Aluminum extrusion has become an important feature in construction because of its cost benefits and structural integrity. Additionally, aluminum is prized for adding metal accents to glass surfaces. Because aluminum extrusion allows for complex shapes on long continuous pieces, it can be exploited for numerous different construction materials.
The Extrusion Process
Extrusion is a process of shaping different molten materials, like metals or plastic, by forcing them through shaped designs at high pressures. Because of the process’s flexibility, there are a number of methods for performing it, including hot or cold, and continuous or semi-continuous.
A really simple analogy for extrusion would be a pasta machine. The prepared dough is sent through a press, which emits long, continuous strands of spaghetti. Metal extrusion is very similar, except on much larger scale. A mostly automated process involves workers melting down a metal to its molten form, then transferring it to the extrusion machine. The extrusion machine then forces the molten metal, by way of either hydraulic or mechanical power, through a steel die at high pressure. If it’s a continuous extruder, the press will continue to force the metal in one long, continuous section until the piece is done. If it’s semi-continuous, the press will cut off the pieces one by one as the metal is forced through the die. The finished pieces are then transported further down the assembly line for cleaning and finishing.
Costs for extrusion are limited to die molding, materials and manpower. Because an extrusion press can be outfitted with different dies, a manufacturer investing in the press will see longterm use. Steel dies vary in price but can be expensive for more intricate, precision varieties. With aluminum extrusion, the customer is fortunate to be using a relatively inexpensive metal that also has desirable strength capabilities. Although not on the level of a case-hardened steel, aluminum’s structural integrity is quite robust while remaining light, which is why it sees use in aerospace and construction applications.
Extruded Aluminum in Construction
Extruded aluminum products are versatile, both in application and production. Manufacturing extruded aluminum can be done by either cold or hot processes, continuously or semi-continuously. Lightweight extruded aluminum paneling or guide rails are common for trailer, shed and furniture construction, but denser aluminum structures are becoming common.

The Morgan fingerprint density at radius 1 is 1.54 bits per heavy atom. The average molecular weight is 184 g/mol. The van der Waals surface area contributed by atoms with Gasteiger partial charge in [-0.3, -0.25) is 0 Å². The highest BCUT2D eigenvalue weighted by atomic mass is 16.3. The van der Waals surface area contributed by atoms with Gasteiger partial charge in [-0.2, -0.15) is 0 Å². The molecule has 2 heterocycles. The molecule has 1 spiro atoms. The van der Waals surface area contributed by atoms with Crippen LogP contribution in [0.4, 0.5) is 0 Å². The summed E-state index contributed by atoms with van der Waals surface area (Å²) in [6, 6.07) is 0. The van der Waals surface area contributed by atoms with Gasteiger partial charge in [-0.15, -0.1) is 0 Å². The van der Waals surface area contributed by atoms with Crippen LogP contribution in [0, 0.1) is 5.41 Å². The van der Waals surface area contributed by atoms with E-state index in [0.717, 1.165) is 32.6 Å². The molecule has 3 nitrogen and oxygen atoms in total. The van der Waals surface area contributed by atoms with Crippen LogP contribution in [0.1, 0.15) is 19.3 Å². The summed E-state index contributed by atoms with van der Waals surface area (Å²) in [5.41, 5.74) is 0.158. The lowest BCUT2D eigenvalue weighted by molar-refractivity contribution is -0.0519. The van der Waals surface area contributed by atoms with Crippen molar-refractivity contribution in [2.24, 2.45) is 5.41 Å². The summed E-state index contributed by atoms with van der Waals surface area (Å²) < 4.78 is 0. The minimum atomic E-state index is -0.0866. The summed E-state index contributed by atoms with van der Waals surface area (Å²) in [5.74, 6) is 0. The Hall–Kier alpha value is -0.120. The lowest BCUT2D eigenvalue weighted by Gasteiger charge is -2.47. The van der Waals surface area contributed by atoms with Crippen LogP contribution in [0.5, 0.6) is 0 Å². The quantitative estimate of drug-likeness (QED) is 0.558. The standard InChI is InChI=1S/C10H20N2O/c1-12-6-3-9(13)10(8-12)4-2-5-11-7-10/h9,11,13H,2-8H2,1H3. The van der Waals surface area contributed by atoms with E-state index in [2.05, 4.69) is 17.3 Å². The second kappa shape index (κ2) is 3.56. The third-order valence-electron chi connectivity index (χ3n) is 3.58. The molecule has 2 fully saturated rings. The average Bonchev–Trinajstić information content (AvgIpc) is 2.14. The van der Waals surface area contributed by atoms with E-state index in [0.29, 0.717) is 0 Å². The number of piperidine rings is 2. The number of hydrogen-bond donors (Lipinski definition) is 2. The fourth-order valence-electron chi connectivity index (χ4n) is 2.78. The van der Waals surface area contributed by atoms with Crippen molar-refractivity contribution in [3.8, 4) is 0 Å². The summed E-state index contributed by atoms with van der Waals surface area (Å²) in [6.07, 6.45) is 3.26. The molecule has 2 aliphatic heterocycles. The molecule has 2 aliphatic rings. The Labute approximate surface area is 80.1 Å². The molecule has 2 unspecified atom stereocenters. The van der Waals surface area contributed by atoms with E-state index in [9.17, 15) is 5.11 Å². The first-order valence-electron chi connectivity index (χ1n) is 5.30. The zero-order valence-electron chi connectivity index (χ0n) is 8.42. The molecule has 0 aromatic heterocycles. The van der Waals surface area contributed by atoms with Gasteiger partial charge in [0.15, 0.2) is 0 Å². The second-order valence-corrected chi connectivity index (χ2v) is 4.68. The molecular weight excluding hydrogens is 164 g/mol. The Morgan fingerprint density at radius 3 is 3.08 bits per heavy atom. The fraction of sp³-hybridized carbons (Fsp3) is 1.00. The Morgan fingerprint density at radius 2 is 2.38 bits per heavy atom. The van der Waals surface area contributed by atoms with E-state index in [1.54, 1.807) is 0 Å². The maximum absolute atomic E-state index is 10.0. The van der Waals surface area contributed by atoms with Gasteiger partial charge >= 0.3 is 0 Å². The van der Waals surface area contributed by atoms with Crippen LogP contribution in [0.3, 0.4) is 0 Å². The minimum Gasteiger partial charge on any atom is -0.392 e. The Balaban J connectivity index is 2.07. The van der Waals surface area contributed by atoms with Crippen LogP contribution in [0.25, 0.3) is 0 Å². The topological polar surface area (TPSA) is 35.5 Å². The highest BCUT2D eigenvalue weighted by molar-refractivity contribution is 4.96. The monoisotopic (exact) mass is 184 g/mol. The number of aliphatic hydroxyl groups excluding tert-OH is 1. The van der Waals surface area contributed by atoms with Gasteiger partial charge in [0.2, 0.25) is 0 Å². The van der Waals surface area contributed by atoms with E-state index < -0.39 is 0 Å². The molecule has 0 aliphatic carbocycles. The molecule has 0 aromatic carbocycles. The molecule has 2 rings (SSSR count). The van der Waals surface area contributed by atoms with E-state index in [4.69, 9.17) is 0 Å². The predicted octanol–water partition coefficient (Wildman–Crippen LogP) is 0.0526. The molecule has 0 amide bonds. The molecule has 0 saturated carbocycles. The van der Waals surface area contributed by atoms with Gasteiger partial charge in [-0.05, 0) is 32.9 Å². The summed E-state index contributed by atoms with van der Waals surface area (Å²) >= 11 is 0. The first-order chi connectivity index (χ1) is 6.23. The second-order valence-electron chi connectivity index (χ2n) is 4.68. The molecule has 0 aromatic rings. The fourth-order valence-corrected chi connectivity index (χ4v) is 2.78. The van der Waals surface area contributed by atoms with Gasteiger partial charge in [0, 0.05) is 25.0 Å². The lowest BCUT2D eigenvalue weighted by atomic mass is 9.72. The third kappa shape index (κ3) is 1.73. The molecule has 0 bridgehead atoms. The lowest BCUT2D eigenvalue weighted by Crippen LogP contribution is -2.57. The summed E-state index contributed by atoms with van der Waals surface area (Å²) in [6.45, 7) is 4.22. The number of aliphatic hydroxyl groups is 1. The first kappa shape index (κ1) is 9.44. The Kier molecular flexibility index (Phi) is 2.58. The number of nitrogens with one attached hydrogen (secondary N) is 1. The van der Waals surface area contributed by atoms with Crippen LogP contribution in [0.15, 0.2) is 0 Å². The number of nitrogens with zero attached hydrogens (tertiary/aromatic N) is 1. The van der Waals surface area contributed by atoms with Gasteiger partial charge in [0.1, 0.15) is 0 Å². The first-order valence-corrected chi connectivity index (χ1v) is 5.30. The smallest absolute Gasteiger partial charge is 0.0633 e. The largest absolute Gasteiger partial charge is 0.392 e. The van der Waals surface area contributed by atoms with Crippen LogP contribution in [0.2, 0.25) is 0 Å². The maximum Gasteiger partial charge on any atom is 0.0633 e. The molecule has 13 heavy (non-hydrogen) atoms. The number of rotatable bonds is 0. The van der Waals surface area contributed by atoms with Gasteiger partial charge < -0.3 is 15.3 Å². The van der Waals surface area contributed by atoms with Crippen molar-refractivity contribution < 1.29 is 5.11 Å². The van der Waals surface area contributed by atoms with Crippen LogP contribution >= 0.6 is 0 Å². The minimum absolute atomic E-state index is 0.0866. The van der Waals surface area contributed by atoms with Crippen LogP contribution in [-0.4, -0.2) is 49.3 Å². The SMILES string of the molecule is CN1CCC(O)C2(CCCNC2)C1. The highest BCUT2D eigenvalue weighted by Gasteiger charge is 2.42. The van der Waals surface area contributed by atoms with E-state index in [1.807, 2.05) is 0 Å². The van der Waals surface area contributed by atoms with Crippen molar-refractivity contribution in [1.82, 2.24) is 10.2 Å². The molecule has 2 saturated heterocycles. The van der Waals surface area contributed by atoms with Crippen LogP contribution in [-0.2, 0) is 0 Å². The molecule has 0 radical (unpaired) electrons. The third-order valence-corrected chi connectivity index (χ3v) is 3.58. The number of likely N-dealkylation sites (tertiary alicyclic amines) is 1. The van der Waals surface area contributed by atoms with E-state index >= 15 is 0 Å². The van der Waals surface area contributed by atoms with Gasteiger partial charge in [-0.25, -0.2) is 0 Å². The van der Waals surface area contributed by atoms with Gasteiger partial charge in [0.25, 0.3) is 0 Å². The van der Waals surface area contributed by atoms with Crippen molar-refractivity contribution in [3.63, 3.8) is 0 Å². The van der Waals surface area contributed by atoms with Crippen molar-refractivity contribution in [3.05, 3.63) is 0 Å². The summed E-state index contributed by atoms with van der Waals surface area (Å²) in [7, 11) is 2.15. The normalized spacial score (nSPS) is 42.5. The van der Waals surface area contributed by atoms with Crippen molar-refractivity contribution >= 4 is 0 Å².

Recent construction in Chicago has employed over a million tons of extruded aluminum parts. Architects of recent high profile projects going up in “The Loop,” the Second City’s famed business district, have spoken of consciously trying to fit their buildings into Chicago’s Art Deco style, while retaining a contemporary feel. An executive V.P. at Lohan Caprile Goettsch Architects said that extruded aluminum was a “perfect choice,” to maintain this classic feel, while also serving utilitarian ends. “The extruded profiles are thermally improved, so heat doesn’t transmit through the curtainwall system,” he said.
Extruded aluminum is not just limited to exterior design and function, either. Lighting fixtures, elevator shafts and stairwells all employ many different applications. While aluminum can’t make up the basic frame skeleton of a building, it accents and aids the structure in the interior. Integrated extruded aluminum design features in almost all areas of building construction, including structural mechanical, plumbing and others.
Additional bonuses to using extruded aluminum are the reusability and recyclability of the material. It is a product that is fairly easy to re-appropriate or to refashion into another use, or properly melt down and completely recycle. This makes it additionally desirable to environmentally-conscious architects and manufacturers.
Aluminum Extrusion Showcase, “High-Rise building the Green Way is Transforming Chicago’s Skyline.”http://www.aec.org/exapps/greenbuildingdesign.html"